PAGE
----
About this Research Study:
The ADVISE Study is a clinical study to evaluate how an investigational study medication called etrasimod works in people with chronic, moderate-to-severe Atopic Dermatitis (also known as eczema). You may be able to take part in the ADVISE Study if you:
- are 18–70 years of age
- have experienced eczema for at least one year
- have at least 10% of your body affected by eczema
- have had an inadequate response to topical medications
There are additional criteria that are included in the questionnaire on this website and some that are reviewed by the team at the study center at the first visit.
- Learn more about the ADVISE Study. You’ll be speaking with a member of the research staff at the study center to learn more regarding your participation in the ADVISE Study.
- Ask any important questions you may have. These can be any questions you may have about the ADVISE Study or clinical research in general.
- Determine if the ADVISE Study may be right for you. After speaking with the study staff and learning details about the ADVISE Study, the research staff will review some additional study criteria to determine if you are eligible to participate in the ADVISE Study. If you’re eligible, you will be given an opportunity to decide if participation is right for you. If you agree to take part, the center will ask you to review and sign a consent form.
Participants will be required to visit the study center approximately 10 times to meet with the study doctor and staff.
The investigational study medication in the ADVISE Study is etrasimod, a medication taken orally 1 time a day. Etrasimod is being studied to see whether it may reduce symptoms associated with eczema.
The investigational study medication has been previously tested and has been found to be safe and well-tolerated in approximately 281 subjects that have been dosed with the study drug.
Participants might have to stop using their topical corticosteroids or other topical prescription medication for eczema. If you require use of these medications during the study, speak with the study doctor to see what your options are. Do not discontinue any medication unless you are advised to do so by the study center staff or your primary care physician.
- Metals, in particular, nickel
- Cigarette smoke
- Soaps and household cleaners
- Certain fabrics such as wool and polyester
- Antibacterial ointment like neomycin and bacitracin
- Formaldehyde, which is found in household disinfectants, some vaccines, glues and adhesives
- Isothiazolinones an antibacterial that is found in personal care products like baby wipes
- Cocamidopropyl betaine used to thicken shampoos and lotions
- Paraphenylene-diamine, which is used in leather dyes and temporary tattoos, among others
The study centers are located throughout Australia.
There is no cost to you for participating in the study.
Research studies are designed in specific ways to test the investigational drug for safety and effectiveness. One or more of the answers that you provided were outside of the guidelines for this study. This does not mean you will not qualify for different research studies.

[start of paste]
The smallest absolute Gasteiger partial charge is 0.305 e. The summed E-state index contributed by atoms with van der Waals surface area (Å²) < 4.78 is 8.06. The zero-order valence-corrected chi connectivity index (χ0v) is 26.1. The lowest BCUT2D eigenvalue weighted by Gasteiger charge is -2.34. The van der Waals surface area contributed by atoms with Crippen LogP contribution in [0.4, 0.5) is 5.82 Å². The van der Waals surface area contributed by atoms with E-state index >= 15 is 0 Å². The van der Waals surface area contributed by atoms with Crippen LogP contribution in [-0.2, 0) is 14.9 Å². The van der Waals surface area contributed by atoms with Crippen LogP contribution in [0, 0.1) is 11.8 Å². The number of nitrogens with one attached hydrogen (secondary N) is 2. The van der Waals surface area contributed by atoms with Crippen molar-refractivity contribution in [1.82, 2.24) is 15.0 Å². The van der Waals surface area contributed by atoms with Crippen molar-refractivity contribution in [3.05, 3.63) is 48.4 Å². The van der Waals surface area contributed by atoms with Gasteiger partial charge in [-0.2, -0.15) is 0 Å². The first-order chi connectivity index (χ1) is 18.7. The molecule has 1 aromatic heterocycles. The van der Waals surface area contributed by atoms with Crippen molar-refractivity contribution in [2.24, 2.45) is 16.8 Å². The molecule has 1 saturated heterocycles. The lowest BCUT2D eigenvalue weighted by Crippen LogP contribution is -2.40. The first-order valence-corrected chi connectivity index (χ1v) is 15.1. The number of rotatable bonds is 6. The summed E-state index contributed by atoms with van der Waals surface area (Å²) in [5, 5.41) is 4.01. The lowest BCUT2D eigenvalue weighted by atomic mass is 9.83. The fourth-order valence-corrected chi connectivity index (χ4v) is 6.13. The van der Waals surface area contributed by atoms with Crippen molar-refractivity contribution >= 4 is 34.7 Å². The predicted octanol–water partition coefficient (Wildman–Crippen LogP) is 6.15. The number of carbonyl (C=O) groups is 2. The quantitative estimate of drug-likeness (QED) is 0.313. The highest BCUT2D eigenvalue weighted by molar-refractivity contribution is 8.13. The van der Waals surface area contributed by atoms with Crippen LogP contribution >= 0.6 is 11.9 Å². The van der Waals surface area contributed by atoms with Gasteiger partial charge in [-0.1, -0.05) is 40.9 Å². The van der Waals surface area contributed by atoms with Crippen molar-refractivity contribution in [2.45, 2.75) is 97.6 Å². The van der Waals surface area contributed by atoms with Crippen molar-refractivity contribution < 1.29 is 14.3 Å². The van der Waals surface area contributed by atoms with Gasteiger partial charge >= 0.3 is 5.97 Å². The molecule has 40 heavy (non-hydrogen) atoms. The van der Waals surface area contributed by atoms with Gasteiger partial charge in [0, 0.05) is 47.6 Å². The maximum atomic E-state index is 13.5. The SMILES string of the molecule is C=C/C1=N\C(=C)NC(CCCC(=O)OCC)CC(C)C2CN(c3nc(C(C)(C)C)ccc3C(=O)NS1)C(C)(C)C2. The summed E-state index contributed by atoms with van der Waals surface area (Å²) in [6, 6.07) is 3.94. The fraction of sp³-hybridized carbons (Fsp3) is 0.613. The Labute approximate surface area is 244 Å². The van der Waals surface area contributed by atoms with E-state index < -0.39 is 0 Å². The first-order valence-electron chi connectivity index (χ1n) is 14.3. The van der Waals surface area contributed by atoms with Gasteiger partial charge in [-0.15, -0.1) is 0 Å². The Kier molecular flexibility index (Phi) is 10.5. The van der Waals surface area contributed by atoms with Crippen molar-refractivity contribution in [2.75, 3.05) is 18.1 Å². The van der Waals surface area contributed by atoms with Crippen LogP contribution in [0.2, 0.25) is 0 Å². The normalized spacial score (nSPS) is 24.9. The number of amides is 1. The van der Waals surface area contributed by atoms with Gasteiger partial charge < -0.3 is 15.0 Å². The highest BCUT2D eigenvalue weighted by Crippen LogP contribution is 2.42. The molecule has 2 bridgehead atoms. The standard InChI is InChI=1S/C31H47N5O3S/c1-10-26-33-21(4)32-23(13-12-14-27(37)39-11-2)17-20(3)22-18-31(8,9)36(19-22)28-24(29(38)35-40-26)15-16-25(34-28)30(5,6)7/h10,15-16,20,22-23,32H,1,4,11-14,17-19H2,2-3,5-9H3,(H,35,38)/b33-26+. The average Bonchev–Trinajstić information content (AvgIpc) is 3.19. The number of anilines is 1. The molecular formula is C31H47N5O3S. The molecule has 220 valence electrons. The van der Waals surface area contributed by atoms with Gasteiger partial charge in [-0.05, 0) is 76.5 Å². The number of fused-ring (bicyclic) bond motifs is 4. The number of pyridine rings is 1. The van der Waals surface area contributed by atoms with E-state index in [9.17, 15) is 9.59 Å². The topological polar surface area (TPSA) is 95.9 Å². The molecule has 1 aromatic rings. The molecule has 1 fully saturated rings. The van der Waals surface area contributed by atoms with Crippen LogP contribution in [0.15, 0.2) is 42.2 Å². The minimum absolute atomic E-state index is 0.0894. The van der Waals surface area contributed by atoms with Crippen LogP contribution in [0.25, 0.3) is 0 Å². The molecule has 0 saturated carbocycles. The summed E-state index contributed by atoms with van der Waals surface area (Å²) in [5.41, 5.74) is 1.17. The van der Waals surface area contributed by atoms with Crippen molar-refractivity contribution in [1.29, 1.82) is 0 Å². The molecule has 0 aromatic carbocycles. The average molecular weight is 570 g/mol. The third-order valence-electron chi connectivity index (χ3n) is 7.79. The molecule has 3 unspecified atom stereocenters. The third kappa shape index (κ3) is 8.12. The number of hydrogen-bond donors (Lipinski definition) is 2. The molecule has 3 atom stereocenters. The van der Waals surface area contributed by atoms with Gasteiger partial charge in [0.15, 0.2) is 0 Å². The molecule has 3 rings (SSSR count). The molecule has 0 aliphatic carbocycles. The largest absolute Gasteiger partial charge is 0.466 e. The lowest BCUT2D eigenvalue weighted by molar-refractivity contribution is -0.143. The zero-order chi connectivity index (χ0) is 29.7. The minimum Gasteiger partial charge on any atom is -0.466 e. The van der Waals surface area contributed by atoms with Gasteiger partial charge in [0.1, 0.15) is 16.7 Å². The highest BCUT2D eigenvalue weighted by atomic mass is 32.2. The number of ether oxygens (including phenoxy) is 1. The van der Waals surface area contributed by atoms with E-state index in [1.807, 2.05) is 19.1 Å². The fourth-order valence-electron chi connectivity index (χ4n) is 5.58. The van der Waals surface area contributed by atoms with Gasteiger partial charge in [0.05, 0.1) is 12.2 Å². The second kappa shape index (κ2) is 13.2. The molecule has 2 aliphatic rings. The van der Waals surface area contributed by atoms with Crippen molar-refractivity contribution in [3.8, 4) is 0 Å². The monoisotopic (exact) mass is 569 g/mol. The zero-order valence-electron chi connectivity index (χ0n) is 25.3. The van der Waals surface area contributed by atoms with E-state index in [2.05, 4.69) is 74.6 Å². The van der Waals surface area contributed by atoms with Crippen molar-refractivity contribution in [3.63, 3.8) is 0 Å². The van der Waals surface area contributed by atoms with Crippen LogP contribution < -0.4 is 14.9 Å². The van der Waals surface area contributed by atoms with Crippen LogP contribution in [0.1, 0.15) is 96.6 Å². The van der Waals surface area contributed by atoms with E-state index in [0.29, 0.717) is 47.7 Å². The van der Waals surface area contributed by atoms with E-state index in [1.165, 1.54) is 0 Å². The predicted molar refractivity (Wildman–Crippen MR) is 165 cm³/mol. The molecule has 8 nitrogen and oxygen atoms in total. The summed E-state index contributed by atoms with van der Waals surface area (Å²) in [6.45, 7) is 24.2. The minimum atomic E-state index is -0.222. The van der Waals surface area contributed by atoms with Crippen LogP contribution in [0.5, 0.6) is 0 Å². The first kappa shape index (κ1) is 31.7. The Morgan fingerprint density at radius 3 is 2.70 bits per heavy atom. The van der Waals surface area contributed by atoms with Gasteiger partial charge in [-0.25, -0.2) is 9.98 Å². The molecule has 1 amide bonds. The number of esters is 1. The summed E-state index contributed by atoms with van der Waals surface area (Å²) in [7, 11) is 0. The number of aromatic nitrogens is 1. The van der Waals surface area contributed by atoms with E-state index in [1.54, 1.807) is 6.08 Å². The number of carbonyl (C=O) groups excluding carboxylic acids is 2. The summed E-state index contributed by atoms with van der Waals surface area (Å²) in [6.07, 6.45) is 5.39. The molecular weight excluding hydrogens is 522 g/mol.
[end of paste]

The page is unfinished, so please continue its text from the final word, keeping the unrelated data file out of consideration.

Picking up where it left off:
About Research Studies:
A research study (also known as a clinical trial) is a medical study that is designed to answer questions about the safety of potential new drugs and to find out how well they work. Research studies must be performed before a potential new drug can be approved for use in patients.
Research studies are used to test medications before they are sold to the general public. The testing that takes place during the studies provides information regarding the safety and effectiveness of the potential medication.
- Getting actively involved in their own health care
- Having access to potentially new research treatments
- Having access to expert medical care for the condition being studied, since investigators are often specialists in the disease area being studied
- Helping others by contributing to medical research
Research studies can be sponsored by an organization such as a pharmaceutical company, a federal agency such as the Veterans Administration, or an individual, such as a physician or health care provider. The sponsor determines the location(s) of the trials, which are usually conducted at universities, medical centers, clinics, doctor’s offices, and/or at hospitals.
Eczema is not contagious! It is caused by a person’s limited ability to repair damage to the skin. External irritants (allergens, heat, sweat, and others) can enter the skin and activate the immune system causing inflammation, redness, and itchiness. There are genetic connections as well, so if your family has a history of eczema, hay fever, or asthma, you are at a higher risk to have eczema.
People with eczema can feel the impact on many different scales. While some will suffer from sleepless nights due to itchiness, others will have depression from isolation, or anxiety from flare-up prevention. Some people with eczema find they miss out on what they consider normal in life such as productivity at work, time with family/friends, exercise, sunshine, freedom to wear certain clothes, hot showers, and more. Eczema can be a burdensome condition.